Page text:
Sacked ABC managing director Michelle Guthrie has won an improved secret pay day from taxpayers to leave the national broadcaster, with her final payout now estimated at more than $1.3 million.
Ms Guthrie’s original termination settlement was bumped up by an additional $500,000 on Friday – according to reports on Monday – in a final attempt to convince her to drop an unfair dismissal case before the appointment of new chair, Ita Buttrose.
While some ABC sources claimed last night that figure was “not correct”, hinting it could be even higher, the true figure could be revealed on Tuesday during “in camera” hearings of a Senate committee.
The ABC remains deeply concerned that if the confidential settlement is leaked, the matter could return to the courts.
The Australian Financial Review reported that a last-minute legal hitch delayed completion of the deal until after Ms Buttrose’s press conference with Prime Minister Scott Morrison on Thursday.
Ms Guthrie had previously asked to be reinstated in the job, a standard tactic when attempting to negotiate a larger termination payout.
A spokesman for Ms Guthrie told The New Daily he had “no comment” on the payout figure. It’s understood a confidentiality clause and a non-disparagement clause stopping ABC directors from launching further attacks on Ms Guthrie’s leadership are part of the deal.
The unfair dismissal battle had quickly degenerated into sensational claims the former ABC chairman Justin Milne had acted inappropriately towards Ms Guthrie – claims he strenuously denied.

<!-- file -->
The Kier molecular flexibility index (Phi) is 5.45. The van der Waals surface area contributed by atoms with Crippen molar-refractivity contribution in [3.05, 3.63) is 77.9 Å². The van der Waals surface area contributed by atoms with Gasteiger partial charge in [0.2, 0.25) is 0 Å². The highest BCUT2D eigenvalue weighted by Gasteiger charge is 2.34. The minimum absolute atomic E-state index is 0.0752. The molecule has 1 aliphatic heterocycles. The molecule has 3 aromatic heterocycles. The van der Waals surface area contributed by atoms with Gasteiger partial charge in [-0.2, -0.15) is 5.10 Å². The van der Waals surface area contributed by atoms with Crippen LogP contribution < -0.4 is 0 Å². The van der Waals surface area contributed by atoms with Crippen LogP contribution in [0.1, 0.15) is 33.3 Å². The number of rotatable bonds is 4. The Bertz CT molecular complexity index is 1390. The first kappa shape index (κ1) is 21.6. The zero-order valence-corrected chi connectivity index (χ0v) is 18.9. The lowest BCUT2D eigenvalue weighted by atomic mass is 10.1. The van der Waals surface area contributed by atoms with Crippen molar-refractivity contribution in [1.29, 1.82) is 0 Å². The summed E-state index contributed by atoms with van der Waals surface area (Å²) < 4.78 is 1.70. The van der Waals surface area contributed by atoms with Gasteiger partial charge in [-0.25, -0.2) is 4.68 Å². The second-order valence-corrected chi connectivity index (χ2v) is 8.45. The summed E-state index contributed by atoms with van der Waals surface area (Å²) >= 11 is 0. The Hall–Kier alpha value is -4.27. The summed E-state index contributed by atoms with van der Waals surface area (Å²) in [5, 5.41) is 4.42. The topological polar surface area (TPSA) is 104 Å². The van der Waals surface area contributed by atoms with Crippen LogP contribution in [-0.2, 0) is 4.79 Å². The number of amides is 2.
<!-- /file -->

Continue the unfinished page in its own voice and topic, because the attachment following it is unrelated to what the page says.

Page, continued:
Mr Milne had also accused Ms Guthrie of fabricating conversations where she insists he urged her to sack journalists Emma Alberici and Andrew Probyn.
However, the saga is likely to come under further scrutiny at a Senate inquiry into political interference.
The ABC will hold hearings on Tuesday, where the national broadcaster’s acting managing director David Anderson is expected to appear.
Communications Minister Mitch Fifield has already rebuked the ABC for attempting to keep Ms Guthrie’s payout secret after news of the confidential deal was made public.
“Neither the government nor the community are aware of the terms of the settlement due to the legal agreement,” a spokesman for the minister said.
“The government’s preference would be for the parties concerned to be transparent in relation to any part of the settlement that may involve payment and receipt of taxpayer funds.”
Ms Guthrie was already paid $800,000 to leave the job when she was sacked in September. She was fired halfway through her five-year contract.
Her annual salary was $900,000.